Deadly superbugs have been found on mobile phones, laptops, ATMs, floors, elevator buttons and toilet door handles.
In recent research at a third-level college, traces of MRSA were found on the hot water dispenser in a public canteen, on toilet doors, waste bin lids and on the screens and covers of mobile phones.
Faecal matter was also found on toilet door handles, according to the study which was commissioned by antimicrobial experts Kastus.
The survey aimed to isolate and identify bacterial species present in our everyday environments.
Numerous common public areas were selected and swabbed as dozens of harmful bacteria strains were found on everyday surfaces.
The study, which was carried out over a two-week period in October 2016, also found faecal matter and other potentially harmful bacteria on elevator buttons as well as flesh-eating Listeria on ATMs and salmonella on computer keyboards.
The MRSA bacteria is harmless in itself, but it can cause life-threatening illness if it gets into the bloodstream through a cut or other incision.
Kastus has developed ground-breaking technology to prevent the spread of superbugs in healthcare and industry in the UK, the US and across the world.
Kastus chief executive John Browne said the findings of the study were absolutely shocking.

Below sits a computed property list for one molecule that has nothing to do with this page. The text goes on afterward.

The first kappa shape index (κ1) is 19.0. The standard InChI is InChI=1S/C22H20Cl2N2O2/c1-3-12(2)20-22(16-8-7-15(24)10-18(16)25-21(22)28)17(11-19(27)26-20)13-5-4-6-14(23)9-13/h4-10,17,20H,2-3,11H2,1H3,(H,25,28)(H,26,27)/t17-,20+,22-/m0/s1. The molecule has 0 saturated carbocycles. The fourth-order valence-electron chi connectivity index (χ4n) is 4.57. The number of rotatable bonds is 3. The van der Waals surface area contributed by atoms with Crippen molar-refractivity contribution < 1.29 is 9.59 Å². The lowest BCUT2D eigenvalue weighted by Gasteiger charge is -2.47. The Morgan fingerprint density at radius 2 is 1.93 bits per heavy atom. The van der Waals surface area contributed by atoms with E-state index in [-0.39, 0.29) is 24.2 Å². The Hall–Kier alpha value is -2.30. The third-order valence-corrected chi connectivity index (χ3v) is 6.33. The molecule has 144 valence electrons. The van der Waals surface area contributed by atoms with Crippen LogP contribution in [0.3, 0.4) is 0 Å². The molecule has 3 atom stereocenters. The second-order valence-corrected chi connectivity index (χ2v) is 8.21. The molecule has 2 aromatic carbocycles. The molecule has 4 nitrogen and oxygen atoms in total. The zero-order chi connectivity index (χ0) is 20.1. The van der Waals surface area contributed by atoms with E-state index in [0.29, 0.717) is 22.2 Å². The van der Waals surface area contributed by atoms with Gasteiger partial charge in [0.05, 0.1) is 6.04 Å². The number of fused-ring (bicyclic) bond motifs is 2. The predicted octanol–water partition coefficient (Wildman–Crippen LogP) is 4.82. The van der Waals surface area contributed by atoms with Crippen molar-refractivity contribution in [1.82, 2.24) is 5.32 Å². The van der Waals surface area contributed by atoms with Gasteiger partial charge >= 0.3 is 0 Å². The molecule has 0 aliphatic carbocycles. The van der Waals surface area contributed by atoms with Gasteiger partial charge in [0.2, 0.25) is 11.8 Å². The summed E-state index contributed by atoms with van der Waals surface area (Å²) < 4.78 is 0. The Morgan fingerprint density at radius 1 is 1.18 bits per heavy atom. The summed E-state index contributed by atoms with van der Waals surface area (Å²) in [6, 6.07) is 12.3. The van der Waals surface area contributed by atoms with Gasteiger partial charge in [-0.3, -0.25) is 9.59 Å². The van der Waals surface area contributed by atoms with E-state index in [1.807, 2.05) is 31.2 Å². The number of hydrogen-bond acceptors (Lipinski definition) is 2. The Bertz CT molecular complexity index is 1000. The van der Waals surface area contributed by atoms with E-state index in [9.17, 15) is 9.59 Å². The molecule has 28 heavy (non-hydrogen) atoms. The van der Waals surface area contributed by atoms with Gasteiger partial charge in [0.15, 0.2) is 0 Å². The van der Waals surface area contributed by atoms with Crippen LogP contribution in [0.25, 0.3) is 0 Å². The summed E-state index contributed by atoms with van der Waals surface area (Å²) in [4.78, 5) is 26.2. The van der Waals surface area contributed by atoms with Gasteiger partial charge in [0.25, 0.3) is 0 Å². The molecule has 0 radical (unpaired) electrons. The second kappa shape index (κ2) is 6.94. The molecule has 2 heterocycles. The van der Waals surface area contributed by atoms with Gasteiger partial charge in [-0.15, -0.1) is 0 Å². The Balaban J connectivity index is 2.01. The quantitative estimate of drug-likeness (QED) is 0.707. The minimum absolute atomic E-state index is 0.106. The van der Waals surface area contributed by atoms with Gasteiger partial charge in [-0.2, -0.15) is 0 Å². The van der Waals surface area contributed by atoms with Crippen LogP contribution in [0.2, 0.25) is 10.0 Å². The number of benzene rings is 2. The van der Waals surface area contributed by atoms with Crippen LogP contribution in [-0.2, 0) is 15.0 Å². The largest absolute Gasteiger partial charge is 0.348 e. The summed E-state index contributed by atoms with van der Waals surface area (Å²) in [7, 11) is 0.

He said: "When we set out to fund this research project, we expected to see a certain level of harmful bacteria but what was actually discovered is truly shocking, but we believe this is no different to what we would find in any UK, US or Irish public building.
"These bacteria can make people very sick and can ultimately kill. Recent stories of hospital ward and hotel closures show the extent of the problem. Institutions need to be made aware of the risks associated with these bacteria and to start taking responsibility for their occupant health and wellbeing.
"The risks which superbugs present are massive. It is predicted that superbugs will kill 10 million people worldwide by 2050."
Speaking recently, Microsoft founder Bill Gates warned of a worldwide superbug pandemic.
Mr Gates has campaigned for wealthier countries to help the Third World fight disease.
Mr Browne said that modern environments people live in made it easier for superbugs to thrive.
He added: "Our technologies are vitally important in a world where antibiotic resistance to harmful bacteria is a threat as significant as global warming.
"By working with manufacturers, we can start to make our indoor environments work for us by having contact surfaces kill bacteria rather than spread them.
"As humans, we create warm, humid environments for our own comfort and the increased use of smartphones and other high-touch surfaces, combined with relaxed cleaning regimes have created ideal conditions for harmful bacteria to survive and thrive.
"Kastus will be performing further microbiological research in the coming year to include healthcare, gymnasia and hotels and hope that, by educating the public, we can ensure that important technologies like ours become a standard in making the world a safer place."